courtesy of Naxos of America
Yesterday Azica Records released the latest recording of performances by the Turtle Island Quartet, an album entitled Bird’s Eye View. This group was formed in 1985; but the only founding member still playing in it is David Balakrishnan, currently holding second chair. The other performers are now Alex Hargreaves (first violin), Benjamin von Gutzeit (viola), and Malcolm Parson (cello). Balakrishnan is also continuing in the capacity of creating both arrangements and original compositions, the most recent of which is a four-movement suite that begins this album, Aeroelasticity: Harmonies Of Impermanence. Both von Gutzeit and Parson also contribute arrangements on this recording.
Turtle Island has distinguished itself as a string quartet that plays as a jazz combo, improvising from charts rather than simply bringing new scores into the chamber music repertoire. With that as context, the “Bird” of the album title has nothing to do with any of those avian creatures cataloged in music by Olivier Messiaen. Instead, it refers to saxophonist Charlie Parker, whose extraordinarily sophisticated improvisations demand the same level of attention that is warranted for composers from Messiaen all the way back to Wolfgang Amadeus Mozart.
The new album thus combines Balakrishnan’s original pieces with one arrangement (by Parson) of a Parker classic, “Dewey Square.” There are also selections by three jazz masters, all of whom found their own original paths in the wake of Parker’s innovations. These are Lee Konitz, Miles Davis, and John Lewis, no one of whom can be confused with the others (or, for that matter, with Parker).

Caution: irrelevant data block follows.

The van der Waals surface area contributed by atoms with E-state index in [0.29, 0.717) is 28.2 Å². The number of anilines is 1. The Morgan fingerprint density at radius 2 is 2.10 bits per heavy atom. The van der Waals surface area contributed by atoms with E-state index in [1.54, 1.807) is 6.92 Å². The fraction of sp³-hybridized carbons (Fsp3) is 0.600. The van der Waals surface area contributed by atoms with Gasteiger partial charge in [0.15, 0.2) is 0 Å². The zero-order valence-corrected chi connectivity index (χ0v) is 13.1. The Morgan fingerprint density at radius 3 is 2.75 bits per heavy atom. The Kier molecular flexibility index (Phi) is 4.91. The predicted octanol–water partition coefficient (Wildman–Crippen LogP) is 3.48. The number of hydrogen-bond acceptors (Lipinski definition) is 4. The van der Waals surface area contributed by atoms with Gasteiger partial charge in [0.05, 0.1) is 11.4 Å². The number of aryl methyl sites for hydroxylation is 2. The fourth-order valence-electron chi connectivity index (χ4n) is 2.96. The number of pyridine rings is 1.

I have to confess that, while I usually enjoy Balakrishnan’s efforts as a composer, my real attention gets hooked when the group takes one of my favorites and puts their own spin on it. This has been the case since the first track of the very first release (on Windham Hill Records), where they developed their own distinctive approach to Oliver Nelson’s “Stolen Moments,” which had been given a stunning “all-star” treatment on Nelson’s own album, The Blues and the Abstract Truth. On Bird’s Eye View the least convincing of the “old masters” arrangements is Balakrishnan’s treatment of Lewis’ “Django.” This should not surprise anyone familiar with the original, which almost seemed as if the music had more to do with the sonorities of the Modern Jazz Quartet (particularly Milt Jackson’s vibraphone work) than with its thematic content. On the other hand the homophony of Davis’ “Miles Ahead” actually seems to improve with the more uniform instrumental resources of a string quartet.
Most important, however, is that, for all of the personnel changes, the group still has its “jazz voice;” and it is for that “voice” that we want to listen to Turtle Island in the first place!